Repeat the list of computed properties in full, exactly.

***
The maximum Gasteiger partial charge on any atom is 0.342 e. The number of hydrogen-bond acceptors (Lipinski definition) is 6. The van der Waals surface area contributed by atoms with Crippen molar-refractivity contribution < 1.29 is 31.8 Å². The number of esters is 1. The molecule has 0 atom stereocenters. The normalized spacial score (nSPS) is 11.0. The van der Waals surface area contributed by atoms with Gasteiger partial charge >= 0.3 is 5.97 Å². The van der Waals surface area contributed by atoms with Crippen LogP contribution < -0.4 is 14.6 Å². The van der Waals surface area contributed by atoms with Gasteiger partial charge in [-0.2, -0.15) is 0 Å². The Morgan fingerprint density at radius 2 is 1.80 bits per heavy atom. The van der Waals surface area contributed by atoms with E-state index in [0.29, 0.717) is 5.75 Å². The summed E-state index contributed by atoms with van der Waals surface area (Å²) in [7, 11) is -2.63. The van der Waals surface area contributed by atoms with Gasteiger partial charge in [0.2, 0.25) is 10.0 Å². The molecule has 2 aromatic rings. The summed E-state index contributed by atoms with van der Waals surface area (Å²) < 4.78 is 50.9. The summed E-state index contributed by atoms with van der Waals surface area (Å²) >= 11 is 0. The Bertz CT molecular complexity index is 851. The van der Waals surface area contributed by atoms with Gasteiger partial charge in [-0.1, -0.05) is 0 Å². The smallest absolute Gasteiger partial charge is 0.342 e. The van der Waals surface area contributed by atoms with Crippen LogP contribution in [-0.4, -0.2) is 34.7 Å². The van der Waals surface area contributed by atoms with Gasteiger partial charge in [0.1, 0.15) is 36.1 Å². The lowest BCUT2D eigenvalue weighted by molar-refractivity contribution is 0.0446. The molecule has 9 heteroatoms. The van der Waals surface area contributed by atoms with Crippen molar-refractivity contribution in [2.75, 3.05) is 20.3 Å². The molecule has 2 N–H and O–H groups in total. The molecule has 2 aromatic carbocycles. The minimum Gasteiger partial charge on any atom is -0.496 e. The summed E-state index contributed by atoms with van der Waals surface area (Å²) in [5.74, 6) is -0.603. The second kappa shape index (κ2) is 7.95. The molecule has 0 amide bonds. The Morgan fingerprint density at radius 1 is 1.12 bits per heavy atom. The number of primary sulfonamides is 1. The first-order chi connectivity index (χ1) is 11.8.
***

The maximum Gasteiger partial charge on any atom is 0.342 e. The number of hydrogen-bond acceptors (Lipinski definition) is 6. The van der Waals surface area contributed by atoms with Crippen molar-refractivity contribution < 1.29 is 31.8 Å². The number of esters is 1. The molecule has 0 atom stereocenters. The normalized spacial score (nSPS) is 11.0. The van der Waals surface area contributed by atoms with Gasteiger partial charge >= 0.3 is 5.97 Å². The van der Waals surface area contributed by atoms with Crippen LogP contribution < -0.4 is 14.6 Å². The van der Waals surface area contributed by atoms with Gasteiger partial charge in [-0.2, -0.15) is 0 Å². The Morgan fingerprint density at radius 2 is 1.80 bits per heavy atom. The van der Waals surface area contributed by atoms with E-state index in [0.29, 0.717) is 5.75 Å². The summed E-state index contributed by atoms with van der Waals surface area (Å²) in [7, 11) is -2.63. The van der Waals surface area contributed by atoms with Gasteiger partial charge in [0.2, 0.25) is 10.0 Å². The molecule has 2 aromatic rings. The summed E-state index contributed by atoms with van der Waals surface area (Å²) < 4.78 is 50.9. The summed E-state index contributed by atoms with van der Waals surface area (Å²) >= 11 is 0. The Bertz CT molecular complexity index is 851. The van der Waals surface area contributed by atoms with Gasteiger partial charge in [-0.1, -0.05) is 0 Å². The smallest absolute Gasteiger partial charge is 0.342 e. The van der Waals surface area contributed by atoms with Crippen LogP contribution in [-0.4, -0.2) is 34.7 Å². The van der Waals surface area contributed by atoms with Gasteiger partial charge in [0.1, 0.15) is 36.1 Å². The lowest BCUT2D eigenvalue weighted by molar-refractivity contribution is 0.0446. The molecule has 9 heteroatoms. The van der Waals surface area contributed by atoms with Crippen molar-refractivity contribution in [2.75, 3.05) is 20.3 Å². The molecule has 2 N–H and O–H groups in total. The molecule has 2 aromatic carbocycles. The minimum Gasteiger partial charge on any atom is -0.496 e. The summed E-state index contributed by atoms with van der Waals surface area (Å²) in [5.74, 6) is -0.603. The second kappa shape index (κ2) is 7.95. The molecule has 0 amide bonds. The Morgan fingerprint density at radius 1 is 1.12 bits per heavy atom. The number of primary sulfonamides is 1. The first-order chi connectivity index (χ1) is 11.8.